Monday and Wednesday evenings, I work martial arts, which gives me more cardio and flexibility training for approximately an hour.

      The following week cardio may look like this:

      Monday – jumping rope and stadiums

      Wednesday – sandbag carry and 5-mile hike for time

      Friday – swimming laps (about the only time I go to a gym is in the winter)

      Saturday – 5-mile hike or walk

      I shoot for an hour minimum on the workouts but some get closer to an hour and a half or two hours depending on what else I have going on that day.

      That said, I am not a “fitness guru”. I have just found a routine that seems to work best for me. I try to alternate things up to give my body the necessary rest and combat boredom but sometimes, I do overdo a particular muscle group because I pushed too hard over consecutive days. At that point, I have to back things down a bit. However, changing things up tends to prevent overworking.

      Hope this helps.

      1. Brandon

        Great! Thank you, that gives me some really good ideas.

        I get bored easily, too. I’m always trying to change things up. And I’m not into gyms at all, either.

        Something I’ve started using lately, and you might be interested in this, is a kettlebell. They’re supposed to be great for working out your entire body. I got a 70 pound kettlebell on a sale a while back, and it’s great for strength exercises, but I probably need one that’s about 35 pounds or so for cardio workouts.

        1. PJ

          I’m not into gyms in a traditional sense (e.g. YMCA or Planet Fitness) but I do pay to attend a training facility where the workouts can be pretty intense. It’s NOT a Crossfit (fish oil and bandannas anyone?) facility but just a large space in a warehouse with no A/C where people get their sweat on. Some of the workouts are similar to what you might see in a gym, eg bench press, but we change things up by putting 30lb chains and thick bands on the ends of the bar. We do lots of work with heavy medicine balls, weighted sled pushes and pulls, rope work, farmers walks and once it gets warmer the tires outside will come into play. Like the Maj I too enjoy workouts outside whether it be running, ruck marching or pushing cars around. I think splitting wood would be a great day well spent but I’m not in a position to make that happen.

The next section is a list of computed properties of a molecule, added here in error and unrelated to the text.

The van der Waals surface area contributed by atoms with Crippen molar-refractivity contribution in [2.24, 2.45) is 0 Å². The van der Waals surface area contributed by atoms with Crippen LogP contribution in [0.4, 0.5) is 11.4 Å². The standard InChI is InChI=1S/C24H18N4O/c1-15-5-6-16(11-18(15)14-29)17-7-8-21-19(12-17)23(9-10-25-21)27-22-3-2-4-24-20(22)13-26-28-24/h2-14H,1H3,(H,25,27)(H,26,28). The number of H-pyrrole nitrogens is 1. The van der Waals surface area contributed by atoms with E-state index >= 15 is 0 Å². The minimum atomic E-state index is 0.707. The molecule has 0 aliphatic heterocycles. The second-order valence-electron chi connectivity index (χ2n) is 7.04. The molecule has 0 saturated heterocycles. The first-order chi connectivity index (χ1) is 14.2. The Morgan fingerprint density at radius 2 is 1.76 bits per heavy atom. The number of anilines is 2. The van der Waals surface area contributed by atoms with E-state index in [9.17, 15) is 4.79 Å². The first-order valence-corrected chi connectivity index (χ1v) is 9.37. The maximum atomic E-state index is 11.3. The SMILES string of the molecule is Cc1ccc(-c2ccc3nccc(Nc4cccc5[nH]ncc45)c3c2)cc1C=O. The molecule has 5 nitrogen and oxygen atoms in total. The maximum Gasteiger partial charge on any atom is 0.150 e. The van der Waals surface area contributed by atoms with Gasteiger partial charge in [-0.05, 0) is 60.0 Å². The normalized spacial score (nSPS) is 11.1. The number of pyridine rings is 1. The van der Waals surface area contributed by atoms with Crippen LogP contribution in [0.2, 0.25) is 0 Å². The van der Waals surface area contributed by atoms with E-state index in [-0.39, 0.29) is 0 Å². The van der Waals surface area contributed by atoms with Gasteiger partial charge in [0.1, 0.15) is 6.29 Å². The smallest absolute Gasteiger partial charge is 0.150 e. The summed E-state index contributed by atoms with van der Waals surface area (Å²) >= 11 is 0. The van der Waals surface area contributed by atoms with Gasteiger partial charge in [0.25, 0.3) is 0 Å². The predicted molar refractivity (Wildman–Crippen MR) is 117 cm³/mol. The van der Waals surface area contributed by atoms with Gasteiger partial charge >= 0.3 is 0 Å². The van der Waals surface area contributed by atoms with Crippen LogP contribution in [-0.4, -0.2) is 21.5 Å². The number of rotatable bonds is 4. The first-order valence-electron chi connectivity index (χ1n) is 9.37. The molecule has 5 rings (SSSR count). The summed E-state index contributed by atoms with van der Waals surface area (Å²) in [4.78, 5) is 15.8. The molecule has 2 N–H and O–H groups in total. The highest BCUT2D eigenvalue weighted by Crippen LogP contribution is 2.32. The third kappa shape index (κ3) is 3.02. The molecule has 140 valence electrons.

As I’ve gotten older I’ve learned more about what works FOR ME and (here’s the important part) what I need to avoid to keep from injuring myself. Heavy deadlifts? Bring it on! Except the next few days I won’t be able to walk and I’ll have to go to a chiropractor. I can throw up 350 on a bench but if I do twisting situps with a 20lb medicine ball my spine will grind on itself and I won’t be able to stand up at the sink to shave for a week.

          It’s all about doing SOMETHING, getting out there and training and most importantly AVOIDING injury.

          1. Brandon

            Benching 350 is impressive!

            I didn’t know there were facilities like the one you work out at. That sounds pretty good.

            It seems like the type of stuff you and the Maj do is good for functional strength. That’s the kind of thing I’m interested in, too.

            I also think that, as the Maj pointed out in his post, it’s good to do something for stretching and flexibility. Especially as we get older. It helps keep you from getting injured, and to be honest, it’s an area where I’ve definitely been slacking off.

          2. PJ

            Thanks man, but for me it’s pretty *eh* as I’ve always had a strong upper body. My struggle is with the lower half, I can run and ruck march but I often find it a challenge where others breeze on through. Functional strength is good, and as you mentioned stretching and flexibility is so crucial. I starting using a lacrosse ball to work out all the knots in my leg muscles and glutes. It’s painful but works wonders.

      2. PJ

        Maj

        Glad you brought up stadium workouts. 400′s at the track plus some bleacher work will smoke just about anyone very quickly. I much prefer the quick bursts of energy versus “jogging” for 5+ miles.

  2. Brandi

    Looking forward to following you on this journey. I have taken a good strong look at myself and realized that physically I am screwed if SHTF. Time to make my physical condition a priority! Thanks!!